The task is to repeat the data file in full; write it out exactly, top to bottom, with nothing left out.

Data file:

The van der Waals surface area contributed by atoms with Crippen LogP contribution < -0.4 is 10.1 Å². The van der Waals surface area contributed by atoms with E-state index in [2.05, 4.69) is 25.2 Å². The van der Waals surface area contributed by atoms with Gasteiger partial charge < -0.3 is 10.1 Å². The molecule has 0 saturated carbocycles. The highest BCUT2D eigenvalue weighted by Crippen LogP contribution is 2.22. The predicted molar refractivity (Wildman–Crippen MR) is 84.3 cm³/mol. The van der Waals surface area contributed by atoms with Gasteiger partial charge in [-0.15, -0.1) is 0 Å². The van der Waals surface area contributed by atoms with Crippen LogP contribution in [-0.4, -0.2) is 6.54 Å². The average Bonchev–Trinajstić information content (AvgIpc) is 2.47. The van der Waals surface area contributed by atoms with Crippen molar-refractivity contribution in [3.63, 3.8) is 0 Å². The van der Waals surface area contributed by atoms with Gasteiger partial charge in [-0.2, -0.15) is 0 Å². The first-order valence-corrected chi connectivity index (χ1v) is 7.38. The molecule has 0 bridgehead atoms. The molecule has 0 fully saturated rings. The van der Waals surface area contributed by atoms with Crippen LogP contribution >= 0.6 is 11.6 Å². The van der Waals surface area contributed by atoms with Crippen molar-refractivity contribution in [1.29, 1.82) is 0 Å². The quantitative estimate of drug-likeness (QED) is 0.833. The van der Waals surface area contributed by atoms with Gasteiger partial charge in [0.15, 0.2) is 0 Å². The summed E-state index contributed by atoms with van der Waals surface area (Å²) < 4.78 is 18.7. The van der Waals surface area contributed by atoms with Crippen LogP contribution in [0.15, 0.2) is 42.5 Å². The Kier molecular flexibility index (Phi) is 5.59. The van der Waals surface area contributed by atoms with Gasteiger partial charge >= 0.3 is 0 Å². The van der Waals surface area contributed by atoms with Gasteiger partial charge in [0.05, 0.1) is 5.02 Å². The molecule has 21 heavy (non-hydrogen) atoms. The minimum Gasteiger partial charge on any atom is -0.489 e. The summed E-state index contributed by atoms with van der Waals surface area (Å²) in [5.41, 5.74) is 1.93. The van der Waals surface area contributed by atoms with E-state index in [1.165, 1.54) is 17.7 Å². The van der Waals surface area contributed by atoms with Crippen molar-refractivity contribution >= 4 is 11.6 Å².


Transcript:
The van der Waals surface area contributed by atoms with Crippen LogP contribution < -0.4 is 10.1 Å². The van der Waals surface area contributed by atoms with E-state index in [2.05, 4.69) is 25.2 Å². The van der Waals surface area contributed by atoms with Gasteiger partial charge < -0.3 is 10.1 Å². The molecule has 0 saturated carbocycles. The highest BCUT2D eigenvalue weighted by Crippen LogP contribution is 2.22. The predicted molar refractivity (Wildman–Crippen MR) is 84.3 cm³/mol. The van der Waals surface area contributed by atoms with Gasteiger partial charge in [-0.15, -0.1) is 0 Å². The van der Waals surface area contributed by atoms with Crippen LogP contribution in [-0.4, -0.2) is 6.54 Å². The average Bonchev–Trinajstić information content (AvgIpc) is 2.47. The van der Waals surface area contributed by atoms with Crippen molar-refractivity contribution in [3.63, 3.8) is 0 Å². The van der Waals surface area contributed by atoms with Gasteiger partial charge in [-0.2, -0.15) is 0 Å². The first-order valence-corrected chi connectivity index (χ1v) is 7.38. The molecule has 0 bridgehead atoms. The molecule has 0 fully saturated rings. The van der Waals surface area contributed by atoms with Crippen LogP contribution >= 0.6 is 11.6 Å². The van der Waals surface area contributed by atoms with Crippen molar-refractivity contribution in [1.29, 1.82) is 0 Å². The quantitative estimate of drug-likeness (QED) is 0.833. The van der Waals surface area contributed by atoms with Gasteiger partial charge in [0.15, 0.2) is 0 Å². The summed E-state index contributed by atoms with van der Waals surface area (Å²) < 4.78 is 18.7. The van der Waals surface area contributed by atoms with Crippen LogP contribution in [0.15, 0.2) is 42.5 Å². The Kier molecular flexibility index (Phi) is 5.59. The van der Waals surface area contributed by atoms with Gasteiger partial charge >= 0.3 is 0 Å². The van der Waals surface area contributed by atoms with Gasteiger partial charge in [0.05, 0.1) is 5.02 Å². The molecule has 21 heavy (non-hydrogen) atoms. The minimum Gasteiger partial charge on any atom is -0.489 e. The summed E-state index contributed by atoms with van der Waals surface area (Å²) in [5.41, 5.74) is 1.93. The van der Waals surface area contributed by atoms with E-state index in [1.165, 1.54) is 17.7 Å². The van der Waals surface area contributed by atoms with Crippen molar-refractivity contribution >= 4 is 11.6 Å².